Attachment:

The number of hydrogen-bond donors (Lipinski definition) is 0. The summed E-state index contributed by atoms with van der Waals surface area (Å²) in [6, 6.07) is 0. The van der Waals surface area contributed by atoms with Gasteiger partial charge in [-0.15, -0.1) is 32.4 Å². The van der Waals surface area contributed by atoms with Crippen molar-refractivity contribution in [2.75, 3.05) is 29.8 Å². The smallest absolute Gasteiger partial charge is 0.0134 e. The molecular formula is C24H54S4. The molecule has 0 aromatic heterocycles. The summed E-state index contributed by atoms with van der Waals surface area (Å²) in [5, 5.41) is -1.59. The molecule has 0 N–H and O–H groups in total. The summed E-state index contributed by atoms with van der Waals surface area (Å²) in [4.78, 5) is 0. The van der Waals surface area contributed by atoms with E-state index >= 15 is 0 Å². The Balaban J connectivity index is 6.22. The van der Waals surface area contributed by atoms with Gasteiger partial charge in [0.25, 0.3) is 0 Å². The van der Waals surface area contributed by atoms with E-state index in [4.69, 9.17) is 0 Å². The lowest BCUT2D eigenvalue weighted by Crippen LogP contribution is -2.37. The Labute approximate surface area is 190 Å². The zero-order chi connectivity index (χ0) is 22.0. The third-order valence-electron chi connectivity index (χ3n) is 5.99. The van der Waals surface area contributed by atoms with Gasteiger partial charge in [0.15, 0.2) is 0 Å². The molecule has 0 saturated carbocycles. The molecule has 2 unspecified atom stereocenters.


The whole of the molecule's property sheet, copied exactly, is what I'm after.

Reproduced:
The number of hydrogen-bond donors (Lipinski definition) is 0. The summed E-state index contributed by atoms with van der Waals surface area (Å²) in [6, 6.07) is 0. The van der Waals surface area contributed by atoms with Gasteiger partial charge in [-0.15, -0.1) is 32.4 Å². The van der Waals surface area contributed by atoms with Crippen molar-refractivity contribution in [2.75, 3.05) is 29.8 Å². The smallest absolute Gasteiger partial charge is 0.0134 e. The molecular formula is C24H54S4. The molecule has 0 aromatic heterocycles. The summed E-state index contributed by atoms with van der Waals surface area (Å²) in [5, 5.41) is -1.59. The molecule has 0 N–H and O–H groups in total. The summed E-state index contributed by atoms with van der Waals surface area (Å²) in [4.78, 5) is 0. The van der Waals surface area contributed by atoms with E-state index >= 15 is 0 Å². The Balaban J connectivity index is 6.22. The van der Waals surface area contributed by atoms with Gasteiger partial charge in [0.25, 0.3) is 0 Å². The van der Waals surface area contributed by atoms with E-state index in [4.69, 9.17) is 0 Å². The lowest BCUT2D eigenvalue weighted by Crippen LogP contribution is -2.37. The Labute approximate surface area is 190 Å². The zero-order chi connectivity index (χ0) is 22.0. The third-order valence-electron chi connectivity index (χ3n) is 5.99. The van der Waals surface area contributed by atoms with Gasteiger partial charge in [0.15, 0.2) is 0 Å². The molecule has 0 saturated carbocycles. The molecule has 2 unspecified atom stereocenters.